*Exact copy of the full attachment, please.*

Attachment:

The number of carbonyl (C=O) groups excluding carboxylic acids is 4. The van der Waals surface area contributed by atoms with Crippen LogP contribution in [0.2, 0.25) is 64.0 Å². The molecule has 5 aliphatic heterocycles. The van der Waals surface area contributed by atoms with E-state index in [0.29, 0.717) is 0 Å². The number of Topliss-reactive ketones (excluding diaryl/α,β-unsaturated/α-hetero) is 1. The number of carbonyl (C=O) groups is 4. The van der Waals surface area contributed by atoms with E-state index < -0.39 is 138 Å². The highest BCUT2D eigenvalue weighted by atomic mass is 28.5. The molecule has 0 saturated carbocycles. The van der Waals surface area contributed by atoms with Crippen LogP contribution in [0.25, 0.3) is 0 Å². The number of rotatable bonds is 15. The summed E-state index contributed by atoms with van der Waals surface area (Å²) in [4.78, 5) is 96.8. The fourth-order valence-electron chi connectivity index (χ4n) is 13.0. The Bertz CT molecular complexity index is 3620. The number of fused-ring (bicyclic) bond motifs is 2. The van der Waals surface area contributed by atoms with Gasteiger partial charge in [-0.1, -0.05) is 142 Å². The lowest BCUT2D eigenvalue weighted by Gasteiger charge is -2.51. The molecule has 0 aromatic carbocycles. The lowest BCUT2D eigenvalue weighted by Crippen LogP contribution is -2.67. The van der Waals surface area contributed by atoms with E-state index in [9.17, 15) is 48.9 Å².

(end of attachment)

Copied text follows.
The number of carbonyl (C=O) groups excluding carboxylic acids is 4. The van der Waals surface area contributed by atoms with Crippen LogP contribution in [0.2, 0.25) is 64.0 Å². The molecule has 5 aliphatic heterocycles. The van der Waals surface area contributed by atoms with E-state index in [0.29, 0.717) is 0 Å². The number of Topliss-reactive ketones (excluding diaryl/α,β-unsaturated/α-hetero) is 1. The number of carbonyl (C=O) groups is 4. The van der Waals surface area contributed by atoms with E-state index < -0.39 is 138 Å². The highest BCUT2D eigenvalue weighted by atomic mass is 28.5. The molecule has 0 saturated carbocycles. The van der Waals surface area contributed by atoms with Crippen LogP contribution in [0.25, 0.3) is 0 Å². The number of rotatable bonds is 15. The summed E-state index contributed by atoms with van der Waals surface area (Å²) in [4.78, 5) is 96.8. The fourth-order valence-electron chi connectivity index (χ4n) is 13.0. The Bertz CT molecular complexity index is 3620. The number of fused-ring (bicyclic) bond motifs is 2. The van der Waals surface area contributed by atoms with Gasteiger partial charge in [-0.1, -0.05) is 142 Å². The lowest BCUT2D eigenvalue weighted by Gasteiger charge is -2.51. The molecule has 0 aromatic carbocycles. The lowest BCUT2D eigenvalue weighted by Crippen LogP contribution is -2.67. The van der Waals surface area contributed by atoms with E-state index in [9.17, 15) is 48.9 Å².